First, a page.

No Means Yes

Thought this might enrich our approach to the Funny Girl “date rape” question, dear CF. Judy’s playing with fire here, pushing the No Means Yes trope for all its worth. My inclination, re: Funny Girl, is to say (insert Judy’s molasses-sweet voice here) no, no, no no no. But then, I’ve had my “nos” respected whenever I’ve used them. I might be too ready to dismiss a sensitive issue and chalk this and Funny Girl’s iteration of date-sex transactions up to the time.  (Then again, I don’t think Barbra ever actually says the word either… she just flutters in excitement and extreme discomfort.)

It’s never occurred to me—at the critical juncture—to use No this way. The date rape issue has taught me a formidable respect for the word. I’ll take Yes over No any day, except, maybe, when Judy sings it. I admit I find this almost perversely sexy. Is that weird? Maybe I just need a safe word.

I’d hoped to find the version of her singing it at Carnegie Hall—it’s breathtaking. But this is good too.

Welcome to the Red Room

I think this  might be Streisand’s version of Mitchell and Webb’s “Now We Know.”  If this scene for seduction were lingerie, I think it starts out wearing her, but ends with her owning it?

The Mermaids, Singing

While watching Funny Girl, I kept wanting to apply the plot from Disney’s The Little Mermaid.  It doesn’t completely hold up, but is fun to consider.

  • Red hair.
  • The view from the bottom (Fanny’s Henry Street her own little ocean kingdom)
  • The singing, usually about yearning or adorable shenanigans.
  • Legs as the beauty ideal.  Fanny is constantly referencing her skinny legs, while Ariel just wants legs and a pass to the castle.
  • Major transformation: street-kid to confident celebrity, or mermaid to leggy bride.
  • Nicky and Prince Eric both go for ruffled shirts.

Maybe it was the sense of ingenue that both films share, but it was very fun.  Other thoughts:

  • Fanny’s first dinner with Nicky is so full of first relationship flutters.  I love her back and forth between the shock that this man, this hot guy likes her, and then her insistence on her own control/narrative of elegance/composure.  She is both inexperienced and fairly sure of what she wants (though unwilling to thoroughly announce it).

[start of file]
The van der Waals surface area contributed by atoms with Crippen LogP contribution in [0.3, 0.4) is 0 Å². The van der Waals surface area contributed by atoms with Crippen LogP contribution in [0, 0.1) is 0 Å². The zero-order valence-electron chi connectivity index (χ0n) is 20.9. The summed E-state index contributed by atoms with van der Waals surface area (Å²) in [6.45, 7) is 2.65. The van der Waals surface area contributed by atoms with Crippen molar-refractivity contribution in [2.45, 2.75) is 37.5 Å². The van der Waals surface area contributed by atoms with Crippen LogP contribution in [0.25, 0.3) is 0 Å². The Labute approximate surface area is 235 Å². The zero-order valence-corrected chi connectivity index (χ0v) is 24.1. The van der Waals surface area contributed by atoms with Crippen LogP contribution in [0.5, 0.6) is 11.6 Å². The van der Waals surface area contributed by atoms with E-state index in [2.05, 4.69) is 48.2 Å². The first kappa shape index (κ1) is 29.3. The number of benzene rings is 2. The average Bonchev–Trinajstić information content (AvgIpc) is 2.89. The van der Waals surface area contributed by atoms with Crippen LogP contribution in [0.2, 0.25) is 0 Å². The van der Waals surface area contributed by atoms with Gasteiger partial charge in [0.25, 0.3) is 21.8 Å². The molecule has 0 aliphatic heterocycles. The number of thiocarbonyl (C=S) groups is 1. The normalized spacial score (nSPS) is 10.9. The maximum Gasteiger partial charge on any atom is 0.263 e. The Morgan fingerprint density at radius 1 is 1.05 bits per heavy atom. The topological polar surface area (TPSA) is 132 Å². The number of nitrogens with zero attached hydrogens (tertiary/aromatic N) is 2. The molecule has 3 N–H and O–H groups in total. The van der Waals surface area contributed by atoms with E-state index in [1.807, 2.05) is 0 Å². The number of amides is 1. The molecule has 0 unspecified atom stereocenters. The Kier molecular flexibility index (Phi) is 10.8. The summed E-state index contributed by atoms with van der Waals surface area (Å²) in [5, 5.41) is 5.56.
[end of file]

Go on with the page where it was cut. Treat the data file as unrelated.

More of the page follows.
• That divan.  Wait, that dining room.  I hate to be crass, but that private dining room is pretty much one giant vagina (at least, this is the thought I had when the doors open, which led me to thinking if all the infamous red rooms of bordellos are actually giant versions of engorged membranes).
  • Back to the divan.  There it is, giggly and very present.  I love her reaction to it.  I’m not sure I love how she succumbs (that we actually see her ultimately horizontal), but I love how it is the big scary hilarious unavoidable (she can’t stop sitting on it) elephant in the room.  Also, I do kinda love that she is ultimately horizontal.  She’s no seducee, she’s an interested newbie.
  • Much enjoyed quote: “A stranger should be strange,” says Fanny’s mom at her party, surmising Nick as he happily gambles with the older ladies.
  • Is one of the reason’s Streisand is so popular the same reason most people like Springsteen’s “Thunder Road”? In that song, there is the famous line “You ain’t a beauty, but hey, you’re alright.”  Julia Roberts even identifies with that line (I read that in a Rolling Stone once).  Do we love things that acknowledge our fear that we aren’t gorgeous, but are still indeed attractive in some other soul serving way?  Do we love watching obviously gorgeous people talk about their insecurities, thus proving that our insecurities insure our own humble beauty?
  • Oh! The costumes.  Le sigh.
  • Did you notice the strange refrigeration theme? In that first song she sings on roller skates she keeps talking about the Frigidaire man, and once rich, she shows off her in home icebox.  Thoughts?
  • I also kept thinking of Jennifer Aniston.  So, Ariel and Anniston.  Odd?
  • Lobsters in Maryland? No, silly movies.  It’s crabs.
  • Speaking of lobsters, this brings us to Doris Day.  Fanny could have a good long chat with Day’s character in The Thrill of it All!.  They both have men that cannot handle their women in higher paying, more satisfied jobs.  Except, fertility does solve Day’s problem, and mostly seems to complicate Fanny’s (though it’s more of a sidenote).
  • Nicky is gross, full of weakness that I will allow myself but not anybody I want to marry.  He is so frustrating at the end that I cannot believe her last song.  The ending is bullshit.  The dress is divine.
  • Nicky is fairly dreamy at the start. But, he reminds me of two similarly dreamy men (upon initial acquaintance) that are wracked by immaturity and self-esteem probs. So, lesson learned.

This comes together to another theme that has been running around my head lately.  A very dear friend of mine is recovering from a recent pregnancy loss.  The pregnancy itself was unexpected, embraced, and then discovered to not be a successful pregnancy.  This all happened in weeks, and the changes in her life and outlook (as you know the power of a few weeks), were immense.  I am starting to think that all major things in our life are about creation–love, reproduction, work.  These are the places where the stakes do not need our tampering to make them higher (versus the pettier intense narratives that I may create and obsess in my daily life).  But when it comes to these things, time can stop, worlds can change.  These things are the stuff of biography, of that certain juice where we perk up and say “I didn’t know it could be like this. I didn’t know this could be part of my life.”   This could go either good or bad, but it where we become our own movie, and get to leave the television redundancy of the every day.

We make some good things,